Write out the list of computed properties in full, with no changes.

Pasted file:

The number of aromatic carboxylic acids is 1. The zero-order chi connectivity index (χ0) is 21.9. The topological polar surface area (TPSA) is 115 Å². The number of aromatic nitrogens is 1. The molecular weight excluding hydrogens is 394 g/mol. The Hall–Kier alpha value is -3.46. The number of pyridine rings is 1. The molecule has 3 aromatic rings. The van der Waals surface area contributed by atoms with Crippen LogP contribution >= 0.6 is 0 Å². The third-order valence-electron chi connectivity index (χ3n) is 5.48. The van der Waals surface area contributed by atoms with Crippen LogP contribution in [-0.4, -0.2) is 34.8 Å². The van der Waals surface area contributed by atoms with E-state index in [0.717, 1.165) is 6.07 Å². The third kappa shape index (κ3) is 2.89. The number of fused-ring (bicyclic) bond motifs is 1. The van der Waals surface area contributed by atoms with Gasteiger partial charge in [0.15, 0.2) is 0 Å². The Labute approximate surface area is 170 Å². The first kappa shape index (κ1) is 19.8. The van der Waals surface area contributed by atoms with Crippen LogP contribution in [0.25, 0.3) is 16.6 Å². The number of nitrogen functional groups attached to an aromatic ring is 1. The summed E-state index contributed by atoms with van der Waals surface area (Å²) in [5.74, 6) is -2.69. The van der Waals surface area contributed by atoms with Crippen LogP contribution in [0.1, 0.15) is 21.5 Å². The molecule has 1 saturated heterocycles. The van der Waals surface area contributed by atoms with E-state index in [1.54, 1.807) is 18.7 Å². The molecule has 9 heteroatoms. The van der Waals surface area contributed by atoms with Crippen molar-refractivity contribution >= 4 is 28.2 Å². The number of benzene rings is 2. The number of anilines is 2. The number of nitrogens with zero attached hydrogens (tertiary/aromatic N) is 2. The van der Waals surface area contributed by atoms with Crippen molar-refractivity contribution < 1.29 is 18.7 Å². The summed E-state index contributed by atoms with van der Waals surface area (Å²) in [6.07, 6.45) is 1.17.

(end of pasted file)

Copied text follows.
The number of aromatic carboxylic acids is 1. The zero-order chi connectivity index (χ0) is 21.9. The topological polar surface area (TPSA) is 115 Å². The number of aromatic nitrogens is 1. The molecular weight excluding hydrogens is 394 g/mol. The Hall–Kier alpha value is -3.46. The number of pyridine rings is 1. The molecule has 3 aromatic rings. The van der Waals surface area contributed by atoms with Crippen LogP contribution >= 0.6 is 0 Å². The third-order valence-electron chi connectivity index (χ3n) is 5.48. The van der Waals surface area contributed by atoms with Crippen LogP contribution in [-0.4, -0.2) is 34.8 Å². The van der Waals surface area contributed by atoms with E-state index in [0.717, 1.165) is 6.07 Å². The third kappa shape index (κ3) is 2.89. The number of fused-ring (bicyclic) bond motifs is 1. The van der Waals surface area contributed by atoms with Gasteiger partial charge in [0.15, 0.2) is 0 Å². The Labute approximate surface area is 170 Å². The first kappa shape index (κ1) is 19.8. The van der Waals surface area contributed by atoms with Crippen LogP contribution in [0.25, 0.3) is 16.6 Å². The number of nitrogen functional groups attached to an aromatic ring is 1. The summed E-state index contributed by atoms with van der Waals surface area (Å²) in [5.74, 6) is -2.69. The van der Waals surface area contributed by atoms with Crippen LogP contribution in [0.1, 0.15) is 21.5 Å². The molecule has 1 saturated heterocycles. The van der Waals surface area contributed by atoms with E-state index in [1.54, 1.807) is 18.7 Å². The molecule has 9 heteroatoms. The van der Waals surface area contributed by atoms with Crippen molar-refractivity contribution >= 4 is 28.2 Å². The number of benzene rings is 2. The number of anilines is 2. The number of nitrogens with zero attached hydrogens (tertiary/aromatic N) is 2. The van der Waals surface area contributed by atoms with Crippen molar-refractivity contribution < 1.29 is 18.7 Å². The summed E-state index contributed by atoms with van der Waals surface area (Å²) in [6.07, 6.45) is 1.17.